Rugby’s ‘gay world cup’ begs sports bosses to ditch trans athlete bans: ‘It’s causing serious harm’

LGBTQ+ rugby tournament organisers say trans exclusion in sports causes 'serious harm' as event reaches key milestone

The organisers of rugby’s “gay world cup” say the sport is at risk of causing “serious harm” by excluding trans athletes.

The Bingham Cup was founded in 2002  in memory of Mark Bingham, one of the passengers who fought back against hijackers onboard United Airlines Flight 93 on 9/11, and who helped save countless lives.

Along with Todd Beamer, Tom Burnett and Jeremy Glick, Bingham hatched a plan to retake the plane from the hijackers, successfully diverting it from a busy Washington DC landmark to an empty field in Pennsylvania. There were no survivors.

Bingham was a gay man and a passionate rugby player, who played for the San Francisco Fog and helped set up the Gotham Knights in New York City.

The Bingham Cup was set up in his honour, and from small beginnings, this year more than 20 countries are represented.

The tournament, which is being held in Ottawa, Canada until Sunday (21 August), is open to all LGBTQ+ rugby players, and has previously been hosted in San Francisco, London, New York, and Amsterdam.

(Amanda Tom/The Bingham Cup)

While the tournament is focused on celebrating its first decade, it’s also taking a stance on the recent decision of many sporting bodies to bar trans women from competing, hosting a summit aimed at “reversing” World Rugby’s decision to ban trans female athletes from its game.

The summit, held on Tuesday (16 August), focused on “the serious harm caused by World Rugby’s ban of trans women and girls”, Charbel Choueiri, of Bingham Cup’s board, told PinkNews.

“Trans children and teenagers experience poor health across all indicators measured by public health agencies, but if they could play sport in a safe and supportive environment this could provide this with many much-needed health and psychosocial benefits,” said Choueiri.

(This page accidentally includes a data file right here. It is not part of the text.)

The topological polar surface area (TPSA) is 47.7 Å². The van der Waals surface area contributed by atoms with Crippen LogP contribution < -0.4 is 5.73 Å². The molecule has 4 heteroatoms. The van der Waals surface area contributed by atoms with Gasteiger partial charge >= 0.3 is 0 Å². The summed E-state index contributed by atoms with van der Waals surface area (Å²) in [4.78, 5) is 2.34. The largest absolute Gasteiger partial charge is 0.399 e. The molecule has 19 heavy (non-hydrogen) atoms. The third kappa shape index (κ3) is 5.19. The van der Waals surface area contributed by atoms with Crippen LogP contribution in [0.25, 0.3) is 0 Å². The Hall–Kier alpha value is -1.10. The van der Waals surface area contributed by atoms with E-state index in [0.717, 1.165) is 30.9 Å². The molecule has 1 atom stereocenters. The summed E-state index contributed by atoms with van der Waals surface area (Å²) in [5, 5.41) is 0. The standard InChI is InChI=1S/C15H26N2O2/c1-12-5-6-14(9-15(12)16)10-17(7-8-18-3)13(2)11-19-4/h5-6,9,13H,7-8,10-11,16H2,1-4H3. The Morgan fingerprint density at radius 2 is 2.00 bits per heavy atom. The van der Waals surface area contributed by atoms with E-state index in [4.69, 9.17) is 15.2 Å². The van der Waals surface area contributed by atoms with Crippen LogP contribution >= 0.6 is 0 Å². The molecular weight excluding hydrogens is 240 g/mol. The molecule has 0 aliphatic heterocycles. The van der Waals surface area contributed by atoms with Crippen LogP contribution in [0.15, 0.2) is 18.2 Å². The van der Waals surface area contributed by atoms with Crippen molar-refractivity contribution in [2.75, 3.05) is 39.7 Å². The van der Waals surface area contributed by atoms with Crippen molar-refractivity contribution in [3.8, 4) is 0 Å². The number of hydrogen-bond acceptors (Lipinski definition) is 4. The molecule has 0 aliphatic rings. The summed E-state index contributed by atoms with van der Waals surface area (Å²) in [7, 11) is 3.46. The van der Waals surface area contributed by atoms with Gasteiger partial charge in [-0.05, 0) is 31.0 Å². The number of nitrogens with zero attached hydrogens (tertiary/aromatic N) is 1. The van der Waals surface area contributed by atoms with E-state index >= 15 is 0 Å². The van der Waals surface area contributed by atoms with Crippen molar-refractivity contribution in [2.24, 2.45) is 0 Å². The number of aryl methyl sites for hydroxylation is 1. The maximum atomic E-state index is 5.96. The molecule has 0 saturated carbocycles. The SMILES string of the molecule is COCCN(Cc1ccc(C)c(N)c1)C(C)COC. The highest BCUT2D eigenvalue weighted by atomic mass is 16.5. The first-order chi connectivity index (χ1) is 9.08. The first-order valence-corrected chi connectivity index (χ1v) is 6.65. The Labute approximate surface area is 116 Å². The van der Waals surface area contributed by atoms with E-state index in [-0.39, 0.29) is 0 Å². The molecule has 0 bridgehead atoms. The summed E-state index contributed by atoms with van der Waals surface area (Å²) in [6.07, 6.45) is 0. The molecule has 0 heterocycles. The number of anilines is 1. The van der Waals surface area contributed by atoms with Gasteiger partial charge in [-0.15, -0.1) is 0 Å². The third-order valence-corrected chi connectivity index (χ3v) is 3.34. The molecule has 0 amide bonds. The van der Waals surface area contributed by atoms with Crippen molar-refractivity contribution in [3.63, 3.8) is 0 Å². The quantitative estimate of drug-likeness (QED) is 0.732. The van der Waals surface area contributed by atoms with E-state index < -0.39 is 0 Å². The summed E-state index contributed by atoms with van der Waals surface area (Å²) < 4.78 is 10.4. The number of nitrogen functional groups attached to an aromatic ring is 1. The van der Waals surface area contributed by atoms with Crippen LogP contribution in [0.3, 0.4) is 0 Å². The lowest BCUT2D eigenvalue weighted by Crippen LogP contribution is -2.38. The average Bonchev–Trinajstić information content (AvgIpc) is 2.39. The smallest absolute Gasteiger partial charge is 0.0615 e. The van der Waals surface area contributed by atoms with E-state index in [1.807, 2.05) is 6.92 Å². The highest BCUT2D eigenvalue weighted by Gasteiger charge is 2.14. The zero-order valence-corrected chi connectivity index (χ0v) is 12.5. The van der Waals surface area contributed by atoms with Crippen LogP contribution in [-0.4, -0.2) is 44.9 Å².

He added that the summit included a “strategy session focused on reversing World Rugby’s policy”.

As well as aiming to uplift trans athletes, this year the Bingham Cup has also seen history made.

Australian rugby league player Ellia Green, a gold medal Olympic champion, came out during the games’ summit on homophobia and transphobia, saying it was “daunting” to come out at a time when trans people are being banned from multiple elite sports.

“Being open about my gender identity is a really difficult thing to do these days. All you have to do is turn on the TV, look on social media platforms, and you can see the amount of bullying, harm and discrimination that goes on about gender identities,” he said.

“It’s extremely harmful, so for someone to be open and honest about their identity to the public eye is absolutely daunting.”

Green, 29, criticised the decision to ban trans athletes from elite rugby as “disgraceful”.

He added: “Imagine not being able to do what you love because of how you identify, banning transgender people from sport, I think is disgraceful, and I think it’s hurtful.

“I think that the alarmingly high rates of suicide and the mental health challenges which trans and gender diverse youth experience will get even worse.”